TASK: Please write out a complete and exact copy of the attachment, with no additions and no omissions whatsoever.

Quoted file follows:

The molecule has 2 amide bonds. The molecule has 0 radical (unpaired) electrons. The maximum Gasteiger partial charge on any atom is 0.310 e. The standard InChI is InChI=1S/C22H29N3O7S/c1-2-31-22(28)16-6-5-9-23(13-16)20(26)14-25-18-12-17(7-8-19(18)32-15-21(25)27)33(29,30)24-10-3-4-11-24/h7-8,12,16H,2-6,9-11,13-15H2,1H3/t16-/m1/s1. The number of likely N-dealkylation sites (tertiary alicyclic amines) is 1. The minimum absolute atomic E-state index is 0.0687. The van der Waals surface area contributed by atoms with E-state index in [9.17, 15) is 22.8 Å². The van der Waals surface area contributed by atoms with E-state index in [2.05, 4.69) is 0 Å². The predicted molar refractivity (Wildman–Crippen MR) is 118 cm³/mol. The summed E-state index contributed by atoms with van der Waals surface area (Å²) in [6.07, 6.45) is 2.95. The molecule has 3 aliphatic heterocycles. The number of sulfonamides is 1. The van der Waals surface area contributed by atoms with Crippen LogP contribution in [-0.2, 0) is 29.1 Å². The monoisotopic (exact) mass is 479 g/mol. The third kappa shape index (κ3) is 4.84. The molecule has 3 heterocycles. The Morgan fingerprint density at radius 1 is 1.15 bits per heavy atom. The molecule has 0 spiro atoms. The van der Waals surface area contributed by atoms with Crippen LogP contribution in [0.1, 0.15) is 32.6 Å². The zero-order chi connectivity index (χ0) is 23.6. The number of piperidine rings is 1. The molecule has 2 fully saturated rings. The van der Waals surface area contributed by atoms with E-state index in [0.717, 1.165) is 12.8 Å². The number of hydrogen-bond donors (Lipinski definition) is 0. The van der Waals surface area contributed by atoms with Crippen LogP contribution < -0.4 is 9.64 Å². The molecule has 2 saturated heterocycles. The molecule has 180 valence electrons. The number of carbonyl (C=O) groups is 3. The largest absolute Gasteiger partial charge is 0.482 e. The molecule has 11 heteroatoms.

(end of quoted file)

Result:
The molecule has 2 amide bonds. The molecule has 0 radical (unpaired) electrons. The maximum Gasteiger partial charge on any atom is 0.310 e. The standard InChI is InChI=1S/C22H29N3O7S/c1-2-31-22(28)16-6-5-9-23(13-16)20(26)14-25-18-12-17(7-8-19(18)32-15-21(25)27)33(29,30)24-10-3-4-11-24/h7-8,12,16H,2-6,9-11,13-15H2,1H3/t16-/m1/s1. The number of likely N-dealkylation sites (tertiary alicyclic amines) is 1. The minimum absolute atomic E-state index is 0.0687. The van der Waals surface area contributed by atoms with E-state index in [9.17, 15) is 22.8 Å². The van der Waals surface area contributed by atoms with E-state index in [2.05, 4.69) is 0 Å². The predicted molar refractivity (Wildman–Crippen MR) is 118 cm³/mol. The summed E-state index contributed by atoms with van der Waals surface area (Å²) in [6.07, 6.45) is 2.95. The molecule has 3 aliphatic heterocycles. The number of sulfonamides is 1. The van der Waals surface area contributed by atoms with Crippen LogP contribution in [-0.2, 0) is 29.1 Å². The monoisotopic (exact) mass is 479 g/mol. The third kappa shape index (κ3) is 4.84. The molecule has 3 heterocycles. The Morgan fingerprint density at radius 1 is 1.15 bits per heavy atom. The molecule has 0 spiro atoms. The van der Waals surface area contributed by atoms with Crippen LogP contribution in [0.1, 0.15) is 32.6 Å². The zero-order chi connectivity index (χ0) is 23.6. The number of piperidine rings is 1. The molecule has 2 fully saturated rings. The van der Waals surface area contributed by atoms with E-state index in [0.717, 1.165) is 12.8 Å². The number of hydrogen-bond donors (Lipinski definition) is 0. The van der Waals surface area contributed by atoms with Crippen LogP contribution < -0.4 is 9.64 Å². The molecule has 2 saturated heterocycles. The molecule has 180 valence electrons. The number of carbonyl (C=O) groups is 3. The largest absolute Gasteiger partial charge is 0.482 e. The molecule has 11 heteroatoms.